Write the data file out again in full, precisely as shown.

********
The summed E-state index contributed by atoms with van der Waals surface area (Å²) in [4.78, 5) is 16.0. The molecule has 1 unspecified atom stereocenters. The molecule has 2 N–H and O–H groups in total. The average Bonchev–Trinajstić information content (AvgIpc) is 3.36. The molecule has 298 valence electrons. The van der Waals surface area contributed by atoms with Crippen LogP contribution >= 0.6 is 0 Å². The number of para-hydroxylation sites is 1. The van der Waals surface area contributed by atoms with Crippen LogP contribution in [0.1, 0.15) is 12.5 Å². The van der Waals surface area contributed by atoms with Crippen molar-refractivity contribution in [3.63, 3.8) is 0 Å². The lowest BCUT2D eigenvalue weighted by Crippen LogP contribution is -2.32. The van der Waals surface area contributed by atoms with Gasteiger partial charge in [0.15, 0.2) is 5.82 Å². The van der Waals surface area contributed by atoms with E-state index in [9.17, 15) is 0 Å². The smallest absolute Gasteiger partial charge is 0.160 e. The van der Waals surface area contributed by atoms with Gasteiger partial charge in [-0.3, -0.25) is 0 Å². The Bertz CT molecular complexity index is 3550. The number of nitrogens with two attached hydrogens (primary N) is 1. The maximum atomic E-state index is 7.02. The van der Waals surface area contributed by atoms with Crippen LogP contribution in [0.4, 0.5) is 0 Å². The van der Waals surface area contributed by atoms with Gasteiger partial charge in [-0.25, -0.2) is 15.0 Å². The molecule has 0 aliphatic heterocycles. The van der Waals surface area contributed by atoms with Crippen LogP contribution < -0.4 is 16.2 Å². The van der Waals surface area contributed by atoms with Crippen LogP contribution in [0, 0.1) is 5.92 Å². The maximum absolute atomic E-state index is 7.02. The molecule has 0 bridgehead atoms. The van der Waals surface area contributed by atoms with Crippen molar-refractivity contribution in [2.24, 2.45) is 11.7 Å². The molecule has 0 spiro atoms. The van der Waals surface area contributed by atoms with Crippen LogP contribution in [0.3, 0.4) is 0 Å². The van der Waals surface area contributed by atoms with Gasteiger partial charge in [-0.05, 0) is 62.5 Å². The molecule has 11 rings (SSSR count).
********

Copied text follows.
The summed E-state index contributed by atoms with van der Waals surface area (Å²) in [4.78, 5) is 16.0. The molecule has 1 unspecified atom stereocenters. The molecule has 2 N–H and O–H groups in total. The average Bonchev–Trinajstić information content (AvgIpc) is 3.36. The molecule has 298 valence electrons. The van der Waals surface area contributed by atoms with Crippen LogP contribution >= 0.6 is 0 Å². The number of para-hydroxylation sites is 1. The van der Waals surface area contributed by atoms with Crippen LogP contribution in [0.1, 0.15) is 12.5 Å². The van der Waals surface area contributed by atoms with Crippen molar-refractivity contribution in [3.63, 3.8) is 0 Å². The lowest BCUT2D eigenvalue weighted by Crippen LogP contribution is -2.32. The van der Waals surface area contributed by atoms with Gasteiger partial charge in [0.15, 0.2) is 5.82 Å². The van der Waals surface area contributed by atoms with E-state index in [9.17, 15) is 0 Å². The smallest absolute Gasteiger partial charge is 0.160 e. The van der Waals surface area contributed by atoms with Gasteiger partial charge in [-0.3, -0.25) is 0 Å². The Bertz CT molecular complexity index is 3550. The number of nitrogens with two attached hydrogens (primary N) is 1. The maximum atomic E-state index is 7.02. The van der Waals surface area contributed by atoms with Crippen LogP contribution in [0.4, 0.5) is 0 Å². The van der Waals surface area contributed by atoms with Gasteiger partial charge in [-0.25, -0.2) is 15.0 Å². The molecule has 0 aliphatic heterocycles. The van der Waals surface area contributed by atoms with Crippen LogP contribution < -0.4 is 16.2 Å². The van der Waals surface area contributed by atoms with Crippen LogP contribution in [0, 0.1) is 5.92 Å². The maximum absolute atomic E-state index is 7.02. The molecule has 0 bridgehead atoms. The van der Waals surface area contributed by atoms with Crippen molar-refractivity contribution in [2.24, 2.45) is 11.7 Å². The molecule has 0 spiro atoms. The van der Waals surface area contributed by atoms with Crippen LogP contribution in [0.3, 0.4) is 0 Å². The van der Waals surface area contributed by atoms with Gasteiger partial charge in [-0.05, 0) is 62.5 Å². The molecule has 11 rings (SSSR count).